Astor Place Beaver
Bushwick Ave–Aberdeeen St
The Underbelly Project
You may think you know everything about the NYC subway—we get it, you’re a New Yorker, you’re already an expert—but there are undoubtedly weird tidbits that you haven’t heard about the transit system. For instance, did you know there’s a Brooklyn subway stop located in a car dealership? Read on to find more secrets of NYC subway stations, including other abandoned stations and how one iconic artwork was recently restored.
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Glimpse a newly restored icon
Masstransiscope has brightened many a New Yorker’s commute since 1980, when artist Bill Brand installed it in a vacant stop at the base of the Manhattan Bridge’s Brooklyn side. The zoetrope features 228 hand-painted panels that can be seen through vertical slits along the track. A 2008 restoration helped preserve Brand’s artwork, but it was damaged in the wake of Hurricane Sandy, when vandals took advantage of the stalled subways to spray-paint and tear down some of the panels. Thankfully, Brand completed another restoration earlier this year—jump on a Manhattan-bound B or Q train at DeKalb Ave to have a look.
Spot the big brown beavers
The Astor Pl station is named for John Jacob Astor, a German immigrant who built his fortune in the beaver-pelt trade, eventually becoming the United States’ first millionaire. To honor him, architects Heins & LaFarge—who designed the structural and decorative details of many of the oldest subway stations—commissioned ceramic plaques, each featuring a large beaver biting a tree. The markers, made by Boston’s Grueby Faience Company, can be found at the southern end of each platform.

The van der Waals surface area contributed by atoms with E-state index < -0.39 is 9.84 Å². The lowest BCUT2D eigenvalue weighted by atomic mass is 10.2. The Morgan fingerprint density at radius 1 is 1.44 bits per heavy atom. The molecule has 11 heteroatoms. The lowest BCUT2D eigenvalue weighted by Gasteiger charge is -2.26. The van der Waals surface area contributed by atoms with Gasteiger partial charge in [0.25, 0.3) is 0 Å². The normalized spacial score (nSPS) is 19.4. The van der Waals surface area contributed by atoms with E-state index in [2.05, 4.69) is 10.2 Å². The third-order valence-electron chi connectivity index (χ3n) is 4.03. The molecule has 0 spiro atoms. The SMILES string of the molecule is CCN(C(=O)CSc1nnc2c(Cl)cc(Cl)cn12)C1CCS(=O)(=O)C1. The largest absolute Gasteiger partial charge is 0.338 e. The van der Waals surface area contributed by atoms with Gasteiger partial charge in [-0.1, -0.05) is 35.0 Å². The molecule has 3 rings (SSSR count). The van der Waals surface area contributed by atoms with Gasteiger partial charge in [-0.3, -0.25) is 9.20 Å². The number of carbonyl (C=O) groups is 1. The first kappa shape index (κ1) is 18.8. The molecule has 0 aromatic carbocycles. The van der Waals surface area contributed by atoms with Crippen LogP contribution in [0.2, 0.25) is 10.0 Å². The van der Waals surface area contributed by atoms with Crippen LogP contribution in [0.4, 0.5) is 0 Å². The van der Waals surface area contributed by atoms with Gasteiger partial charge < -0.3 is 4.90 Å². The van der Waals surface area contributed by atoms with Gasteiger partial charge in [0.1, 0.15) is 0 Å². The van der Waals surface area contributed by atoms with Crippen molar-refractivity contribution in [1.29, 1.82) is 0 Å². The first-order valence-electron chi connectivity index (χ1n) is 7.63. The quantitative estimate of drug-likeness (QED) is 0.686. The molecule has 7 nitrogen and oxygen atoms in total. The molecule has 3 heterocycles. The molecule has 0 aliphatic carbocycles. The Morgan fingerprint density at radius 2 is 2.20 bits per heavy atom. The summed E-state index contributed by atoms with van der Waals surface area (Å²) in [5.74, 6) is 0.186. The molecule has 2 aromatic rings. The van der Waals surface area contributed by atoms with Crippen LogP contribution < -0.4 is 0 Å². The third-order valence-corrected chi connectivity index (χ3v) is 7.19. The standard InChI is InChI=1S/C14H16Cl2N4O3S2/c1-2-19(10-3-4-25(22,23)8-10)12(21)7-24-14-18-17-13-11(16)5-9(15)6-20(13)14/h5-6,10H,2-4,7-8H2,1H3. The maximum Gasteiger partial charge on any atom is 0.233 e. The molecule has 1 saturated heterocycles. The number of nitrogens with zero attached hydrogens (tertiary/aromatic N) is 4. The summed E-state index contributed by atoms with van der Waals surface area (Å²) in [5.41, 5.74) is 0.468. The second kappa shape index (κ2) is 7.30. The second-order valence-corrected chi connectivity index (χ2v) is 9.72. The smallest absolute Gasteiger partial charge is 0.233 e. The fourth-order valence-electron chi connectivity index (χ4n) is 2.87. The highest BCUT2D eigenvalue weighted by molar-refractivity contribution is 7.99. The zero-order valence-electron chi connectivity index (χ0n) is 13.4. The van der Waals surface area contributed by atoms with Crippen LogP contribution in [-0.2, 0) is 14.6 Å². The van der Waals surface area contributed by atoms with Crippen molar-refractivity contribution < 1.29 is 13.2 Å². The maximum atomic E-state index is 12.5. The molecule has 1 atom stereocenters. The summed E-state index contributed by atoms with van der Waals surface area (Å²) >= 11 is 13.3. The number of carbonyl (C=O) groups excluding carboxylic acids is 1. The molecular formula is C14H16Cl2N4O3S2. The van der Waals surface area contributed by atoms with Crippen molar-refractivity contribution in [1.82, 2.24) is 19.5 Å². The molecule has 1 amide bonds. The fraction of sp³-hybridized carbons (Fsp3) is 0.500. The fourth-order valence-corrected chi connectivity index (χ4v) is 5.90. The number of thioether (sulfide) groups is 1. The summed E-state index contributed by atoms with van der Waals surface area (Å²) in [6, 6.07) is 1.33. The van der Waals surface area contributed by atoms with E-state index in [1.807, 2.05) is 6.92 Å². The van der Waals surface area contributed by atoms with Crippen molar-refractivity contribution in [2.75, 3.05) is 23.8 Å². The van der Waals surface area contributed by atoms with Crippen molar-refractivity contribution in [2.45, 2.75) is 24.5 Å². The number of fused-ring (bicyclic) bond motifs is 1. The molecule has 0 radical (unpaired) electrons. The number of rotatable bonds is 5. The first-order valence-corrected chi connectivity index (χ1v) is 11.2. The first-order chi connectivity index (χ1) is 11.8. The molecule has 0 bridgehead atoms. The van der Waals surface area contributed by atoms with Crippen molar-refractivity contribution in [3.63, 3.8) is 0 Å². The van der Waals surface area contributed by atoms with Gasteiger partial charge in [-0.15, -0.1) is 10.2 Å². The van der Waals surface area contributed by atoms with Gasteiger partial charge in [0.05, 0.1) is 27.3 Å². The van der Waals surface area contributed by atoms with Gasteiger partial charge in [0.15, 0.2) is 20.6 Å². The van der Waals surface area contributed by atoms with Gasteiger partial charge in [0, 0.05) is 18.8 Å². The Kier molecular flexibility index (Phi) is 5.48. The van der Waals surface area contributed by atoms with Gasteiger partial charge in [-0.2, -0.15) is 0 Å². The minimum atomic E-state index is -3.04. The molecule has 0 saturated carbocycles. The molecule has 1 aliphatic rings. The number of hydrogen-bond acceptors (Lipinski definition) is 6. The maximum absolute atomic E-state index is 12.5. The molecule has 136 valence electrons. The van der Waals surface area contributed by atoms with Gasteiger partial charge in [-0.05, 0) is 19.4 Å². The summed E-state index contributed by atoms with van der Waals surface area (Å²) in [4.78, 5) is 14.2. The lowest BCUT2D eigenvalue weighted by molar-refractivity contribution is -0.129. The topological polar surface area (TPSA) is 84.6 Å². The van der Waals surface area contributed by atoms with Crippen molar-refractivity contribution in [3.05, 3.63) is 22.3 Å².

Subway entrances in odd places
Several access points for the transit system’s 468 stations aren’t in plain sight—many are tucked away in weird locales. The only entrance to the Bushwick Ave–Aberdeen St L stop is within a car dealership; you can spot it only if you’re standing directly in front of the doors. The Clark St 2/3 stop is housed in the same building as the Hotel St. George in Brooklyn Heights—elevators inside a lobby with shops take you to the tracks. And though there’s no longer an accessible stop at the Trinity Building on Broadway, an Art Deco subway entrance sign remains; fittingly, a Subway sandwich shop is now located in its place.
Graffiti goes way underground
Williamsburg’s South 4th Street station isn’t just abandoned—it was never used at all. Work on the stop began in 1929 as part of the proposed “Second System” expansion, but the one-two punch of the Great Depression and World War II killed progress for good. But street artists have accessed the site: In 2010, the Underbelly Project illegally occupied the space (allegedly—the group never revealed its exact location), showcasing the work of more than 100 artists.
See an abandoned stop, sort of
Yeah, yeah, the secret’s out about the old City Hall station—if you really want to impress your pals, tell them about Worth Street. This now-deserted stop was located on the first IRT subway route, which went from City Hall to 145th Street. The stop closed in 1962, when the Brooklyn Bridge station was lengthened; the entrance was so close to Worth Street that the latter was deemed unnecessary. You might be able to peek at the platform while riding the 6 train between Brooklyn Bridge–City Hall and Canal St (but it is kind of dark).
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